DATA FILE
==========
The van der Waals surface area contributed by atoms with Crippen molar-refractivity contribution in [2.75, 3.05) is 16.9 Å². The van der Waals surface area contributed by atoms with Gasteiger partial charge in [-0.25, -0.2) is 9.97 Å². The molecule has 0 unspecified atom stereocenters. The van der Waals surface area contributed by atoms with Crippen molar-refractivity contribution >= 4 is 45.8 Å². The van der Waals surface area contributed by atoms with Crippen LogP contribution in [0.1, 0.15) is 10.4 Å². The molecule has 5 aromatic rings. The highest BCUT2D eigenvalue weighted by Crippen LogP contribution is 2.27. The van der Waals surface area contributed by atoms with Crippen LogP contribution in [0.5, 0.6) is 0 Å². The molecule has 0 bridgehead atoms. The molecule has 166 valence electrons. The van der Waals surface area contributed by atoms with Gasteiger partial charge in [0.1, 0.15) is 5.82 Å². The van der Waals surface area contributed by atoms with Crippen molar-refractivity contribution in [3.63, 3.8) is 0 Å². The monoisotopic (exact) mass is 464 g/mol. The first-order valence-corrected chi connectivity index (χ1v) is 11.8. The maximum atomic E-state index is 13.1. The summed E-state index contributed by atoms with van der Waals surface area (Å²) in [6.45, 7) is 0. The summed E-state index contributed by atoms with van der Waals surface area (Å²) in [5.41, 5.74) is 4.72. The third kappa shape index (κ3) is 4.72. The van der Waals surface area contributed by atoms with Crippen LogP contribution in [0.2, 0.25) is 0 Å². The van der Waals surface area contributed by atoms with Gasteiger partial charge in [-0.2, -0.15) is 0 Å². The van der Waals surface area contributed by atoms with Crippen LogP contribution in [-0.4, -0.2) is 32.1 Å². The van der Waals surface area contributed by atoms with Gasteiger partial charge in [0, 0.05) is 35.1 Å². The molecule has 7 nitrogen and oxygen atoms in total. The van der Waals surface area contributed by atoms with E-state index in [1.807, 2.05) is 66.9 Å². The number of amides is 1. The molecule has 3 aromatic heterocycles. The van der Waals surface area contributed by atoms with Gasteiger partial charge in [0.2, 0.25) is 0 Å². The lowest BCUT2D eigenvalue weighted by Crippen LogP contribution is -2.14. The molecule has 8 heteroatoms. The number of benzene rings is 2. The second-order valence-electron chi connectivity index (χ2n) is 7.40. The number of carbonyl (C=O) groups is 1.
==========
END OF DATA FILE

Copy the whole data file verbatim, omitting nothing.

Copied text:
The van der Waals surface area contributed by atoms with Crippen molar-refractivity contribution in [2.75, 3.05) is 16.9 Å². The van der Waals surface area contributed by atoms with Gasteiger partial charge in [-0.25, -0.2) is 9.97 Å². The molecule has 0 unspecified atom stereocenters. The van der Waals surface area contributed by atoms with Crippen molar-refractivity contribution >= 4 is 45.8 Å². The van der Waals surface area contributed by atoms with Crippen LogP contribution in [0.1, 0.15) is 10.4 Å². The molecule has 5 aromatic rings. The highest BCUT2D eigenvalue weighted by Crippen LogP contribution is 2.27. The van der Waals surface area contributed by atoms with Crippen LogP contribution in [0.5, 0.6) is 0 Å². The molecule has 0 bridgehead atoms. The molecule has 166 valence electrons. The van der Waals surface area contributed by atoms with Gasteiger partial charge in [0.1, 0.15) is 5.82 Å². The van der Waals surface area contributed by atoms with Crippen molar-refractivity contribution in [3.63, 3.8) is 0 Å². The monoisotopic (exact) mass is 464 g/mol. The first-order valence-corrected chi connectivity index (χ1v) is 11.8. The maximum atomic E-state index is 13.1. The summed E-state index contributed by atoms with van der Waals surface area (Å²) in [6.45, 7) is 0. The summed E-state index contributed by atoms with van der Waals surface area (Å²) in [5.41, 5.74) is 4.72. The third kappa shape index (κ3) is 4.72. The van der Waals surface area contributed by atoms with Crippen LogP contribution in [0.2, 0.25) is 0 Å². The van der Waals surface area contributed by atoms with Gasteiger partial charge in [-0.2, -0.15) is 0 Å². The van der Waals surface area contributed by atoms with Crippen LogP contribution in [-0.4, -0.2) is 32.1 Å². The van der Waals surface area contributed by atoms with Gasteiger partial charge in [0, 0.05) is 35.1 Å². The molecule has 7 nitrogen and oxygen atoms in total. The van der Waals surface area contributed by atoms with E-state index in [1.807, 2.05) is 66.9 Å². The number of amides is 1. The molecule has 3 aromatic heterocycles. The van der Waals surface area contributed by atoms with Gasteiger partial charge in [0.2, 0.25) is 0 Å². The lowest BCUT2D eigenvalue weighted by Crippen LogP contribution is -2.14. The molecule has 8 heteroatoms. The number of benzene rings is 2. The second-order valence-electron chi connectivity index (χ2n) is 7.40. The number of carbonyl (C=O) groups is 1.